WILMINGTON — The Revolutionary Black Panther Party pledged legal action Sunday against local officials for their response to a planned armed march at a news conference interrupted when law enforcement officers arrived to remove their weapons.
The news conference was taking place on the steps of the New Hanover County Courthouse when members of the New Hanover County Sheriff’s Office and the Wilmington Police Department arrived. New Hanover County Sheriff’s Office Lt. Donald Warnick told party leader Dr. Alli Muhammad they were not allowed to have their weapons on courthouse property.
Tensions heightened when some party members noticed officers with the Wilmington Police Department, dressed in tactical gear, aiming weapons toward the group.
“Can you tell them to lower their weapons,” one of the party members asked Warnick. “They need to lower their weapons.”
Warnick responded, “We’re just being ready, sir.”
Warnick continued to ask members to put their weapons on the courthouse steps, as well as remove any facial coverings. At the direction of Muhammad, party members voluntarily put their weapons down.
Members of the party were in violation of a local county ordinance prohibiting the display of firearms and possession of concealed handguns on courthouse property, as well as a state law that prohibits wearing masks at meetings or demonstrations, according to a New Hanover County Sheriff’s Office news release.
Sheriff’s deputies then picked up the weapons, two revolvers, five semi-automatic pistols and three shotguns, and began unloading them before taking them to be inventoried. All of the weapons were loaded and some had bullets in the chamber.
“We just want justice,” said Wilmington resident Sheila Haskins, who was observing the event. “This looks like terrorism to me. Why can’t we have a peaceful march?”
The news conference stemmed from a legal entanglement involving the cancellation of a tribunal event that was supposed to be held Saturday in the Creekwood community, as well as an armed march that was supposed to take place Sunday.
“Law enforcement officers went to the Creekwood community. … They went there and frightened these people,” Muhammad claimed. “Because of the intimidation of law enforcement they wouldn’t open their doors. … That is a form of terrorism.”
Muhammad contended that the group’s right to bear arms, peacefully assemble and equal protection of the law are “under siege.”
While planning legal action against the Wilmington Police Department, Police Chief Ralph Evangelous and District Attorney Ben David, Muhammad said he is planning to gather more people for an even larger armed march in the Wilmington area.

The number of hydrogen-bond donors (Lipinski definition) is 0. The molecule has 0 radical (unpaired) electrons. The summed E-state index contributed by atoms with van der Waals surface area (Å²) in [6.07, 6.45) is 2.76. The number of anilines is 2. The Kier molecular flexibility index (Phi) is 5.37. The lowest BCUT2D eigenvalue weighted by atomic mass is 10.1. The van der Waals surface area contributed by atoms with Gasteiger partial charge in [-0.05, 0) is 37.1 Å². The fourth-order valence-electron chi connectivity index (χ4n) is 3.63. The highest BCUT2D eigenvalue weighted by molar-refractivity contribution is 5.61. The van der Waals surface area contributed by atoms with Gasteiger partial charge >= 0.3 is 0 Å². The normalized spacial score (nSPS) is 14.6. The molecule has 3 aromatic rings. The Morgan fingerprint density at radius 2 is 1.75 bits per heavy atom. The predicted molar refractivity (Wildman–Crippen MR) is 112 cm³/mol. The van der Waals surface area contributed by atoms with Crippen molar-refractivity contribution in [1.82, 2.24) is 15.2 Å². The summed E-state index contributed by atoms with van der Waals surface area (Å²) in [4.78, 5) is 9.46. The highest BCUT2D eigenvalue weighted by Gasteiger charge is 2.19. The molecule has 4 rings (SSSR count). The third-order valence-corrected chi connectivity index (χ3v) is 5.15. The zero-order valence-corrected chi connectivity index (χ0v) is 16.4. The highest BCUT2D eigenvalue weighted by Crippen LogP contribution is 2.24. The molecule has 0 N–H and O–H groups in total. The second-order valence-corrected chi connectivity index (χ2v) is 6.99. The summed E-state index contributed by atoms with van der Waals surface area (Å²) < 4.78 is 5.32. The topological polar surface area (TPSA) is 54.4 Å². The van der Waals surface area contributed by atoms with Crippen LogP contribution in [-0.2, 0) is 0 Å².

Despite having several of their guns taken Sunday, which Muhammad said the group will be able to retrieve Monday morning, the group carried on with planned events the rest of the day at the intersection of 12th and Dock streets. A significant police presence followed the group, as several WPD vehicles could be seen on streets at and around the intersection and a helicopter hovered above both the news conference and the intersection.
The event drew hundreds, and Black Panther members had rearmed themselves, saying they had a constitutional right to bear arms.
“You have the right to open carry in the state of North Carolina,” Muhammad said.
The event was wide-ranging, with Muhammad speaking about injustice against blacks, including slavery, police persecution, economic suppression and, locally, the shooting of Brandon Smith, who was unarmed when he was killed by police in Wilmington in 2013. Police said Smith was suspected of shooting a police detective days earlier and, on the night he died, raised a dark object, later identified as a cellphone, following a chase.
Smith’s relatives spoke during the event.
“I wish they could feel what I feel inside,” Paula Davis, Smith’s mother, said of law enforcement. “They’d never kill anyone again.”
Denise Barnes, who lives on Dock Street near the site of the event, said she welcomed the Panthers’ presence.
“I’m not really worried with them having the guns,” she said. “I’m fine with them having this protest.”
Wilmington resident Gwendolyn Allen said she appreciated the Panthers being in the area because it “starts to open dialogue.”
“It is a global movement toward equality for everybody,” she said.
Reporter Makenzie Holland can be reached at 910-343-2371 or Makenzie.Holland@StarNewsOnline.com and Reporter Tim Buckland can be reached at 910-343-2217 or Tim.Buckland@StarNewsOnline.com.
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